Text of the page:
Garden Bloggers Foliage Day: a Multi-Stemmed Approach

IMG_0869It was reading other blogs this time last year that led me to introduce plants for winter interest into the pots on the paved area behind the house, and I am glad I did – for the cornus have already justified their existence in the smaller three lead effect pots. Although small when they were planted in February they (C sericea ‘Flaviramea’, sanguinea ’Midwinter Fire’ and alba ‘Sibirica) have all put on enough growth to make a visible impact in their first season, their bare stems positively glowing. The larger pot has the Viburnum x bodnantense ‘Dawn’, bought for the same reason, and which has displayed a ‘win some, lose some’ approach to its buds so far this winter.

Rambling specifically to take photos for this foliage day meme, kindly hosted despite the absence from her own garden by Christina, I was struck yet again by the important contribution foliage makes at this time of year, the structure and form of many stalwarts really standing out within the relative starkness of the garden and highlighting different shades, textures and patterns of green. It was a joy to observe them, and although I have included Cyclamen hederifolium and Arum italicum ‘Marmoratum’ in the montage below it is undoubtedly the ever-present greenery of ferns and ivies that knit the whole garden together, and I love them all for this reason. To see what foliage other bloggers are enjoying do follow the link to find other contributors to this meme.


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14 Responses to Garden Bloggers Foliage Day: a Multi-Stemmed Approach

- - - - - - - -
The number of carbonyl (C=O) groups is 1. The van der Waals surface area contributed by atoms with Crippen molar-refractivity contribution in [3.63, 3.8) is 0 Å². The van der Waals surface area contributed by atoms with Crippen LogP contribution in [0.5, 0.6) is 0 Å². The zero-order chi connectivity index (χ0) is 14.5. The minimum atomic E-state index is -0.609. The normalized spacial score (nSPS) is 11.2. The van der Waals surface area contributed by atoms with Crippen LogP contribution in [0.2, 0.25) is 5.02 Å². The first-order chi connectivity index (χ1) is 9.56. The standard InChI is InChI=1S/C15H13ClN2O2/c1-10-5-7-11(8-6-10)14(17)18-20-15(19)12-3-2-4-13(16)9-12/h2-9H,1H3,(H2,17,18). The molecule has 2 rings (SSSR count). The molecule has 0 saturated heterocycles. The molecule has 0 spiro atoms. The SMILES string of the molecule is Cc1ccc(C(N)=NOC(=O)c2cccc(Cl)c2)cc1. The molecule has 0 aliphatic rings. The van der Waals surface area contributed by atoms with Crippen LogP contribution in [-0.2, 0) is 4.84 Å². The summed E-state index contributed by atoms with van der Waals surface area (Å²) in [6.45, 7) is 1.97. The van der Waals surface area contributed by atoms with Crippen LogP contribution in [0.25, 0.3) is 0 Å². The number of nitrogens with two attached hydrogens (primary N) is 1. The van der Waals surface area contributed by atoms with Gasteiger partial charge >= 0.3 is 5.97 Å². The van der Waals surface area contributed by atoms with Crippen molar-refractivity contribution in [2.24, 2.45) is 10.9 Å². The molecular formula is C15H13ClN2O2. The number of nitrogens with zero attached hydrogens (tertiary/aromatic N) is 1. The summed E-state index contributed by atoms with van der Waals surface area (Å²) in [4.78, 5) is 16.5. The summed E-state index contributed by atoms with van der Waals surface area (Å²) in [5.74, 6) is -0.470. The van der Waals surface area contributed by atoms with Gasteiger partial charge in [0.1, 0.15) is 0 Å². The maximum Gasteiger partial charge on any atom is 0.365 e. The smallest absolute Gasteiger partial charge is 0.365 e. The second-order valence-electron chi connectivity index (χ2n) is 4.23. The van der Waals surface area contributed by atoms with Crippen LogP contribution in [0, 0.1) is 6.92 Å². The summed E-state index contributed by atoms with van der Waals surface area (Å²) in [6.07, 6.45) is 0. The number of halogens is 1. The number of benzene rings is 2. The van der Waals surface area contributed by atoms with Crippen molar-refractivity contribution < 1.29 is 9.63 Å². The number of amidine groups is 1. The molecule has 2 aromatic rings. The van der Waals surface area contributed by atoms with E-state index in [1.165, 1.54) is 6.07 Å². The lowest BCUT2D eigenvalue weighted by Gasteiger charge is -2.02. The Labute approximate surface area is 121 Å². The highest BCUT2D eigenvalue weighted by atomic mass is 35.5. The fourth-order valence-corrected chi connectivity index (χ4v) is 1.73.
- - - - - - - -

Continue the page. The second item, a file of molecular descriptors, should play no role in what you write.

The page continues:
1. Christina says:

    I see what you mean! Our posts are very similar! Looking at my own garden and the ones I’ve been visiting I am more and more aware that flowers are just the icing on the cake and without the cake itself, would be very sad indeed!

  2. pbmgarden says:

    You have an interesting assortment of textures represented.

  3. rusty duck says:

    I shall be a year behind you, but I’m looking at dogwoods for winter colour too now. The Arum is beautiful.

    • Cathy says:

      I need to make sure I prune the dogwoods properly to make sure I maximise the potential of the stems – even this size they stand out, don’t they?

  4. Look at all the foliage….nice to see it.

  5. bittster says:

    Nice rage of greens for this time of year, the ferns are so interesting!

    • Cathy says:

      Thanks – most of my ferns are (or were!) labelled but I had too many other things to do than root around in the soil to have a look! They are indeed lovely.

  6. wellywoman says:

    I love the cornus in pots. I don’t have the space for them in the garden and that would be such a good alternative.

    • Cathy says:

      They are quite big pots too and had been really under-utilised, so it seemed the ideal solution as I see them every time I look out of the kitchen windows. It’s certainly one way of finding a space – as long as there is space for the pot in the first place, of course!

  7. As and when I get the patio sorted I will be tempeted to do likewise, those pots work really well, and relatively esy to move them elsewhere when no longer quite as interesting. My “midwinter fire” got moved about a foot to make a path to the newly planted pear tree, and it catches the sun even better in its new location, so in future years will hopefully be a really good contributer. I have a growing list of ferns to plant around my enormous treestump once I have dealt with the bindeweed infestation, can’t beat a good tapestry of evergreen foliage as a backbone to a garden.

    • Cathy says:

      Ooh, that bindweed infestation – I must admit it is my least favourite weed, but fortunately only appears in one bed and has never got to flower, so I suppose it is being controlled. Have you got a time schedule for the demise of yours? Glad your ‘Midwinter Fire’ is settling in after the move – definitely a lovely plant to have.

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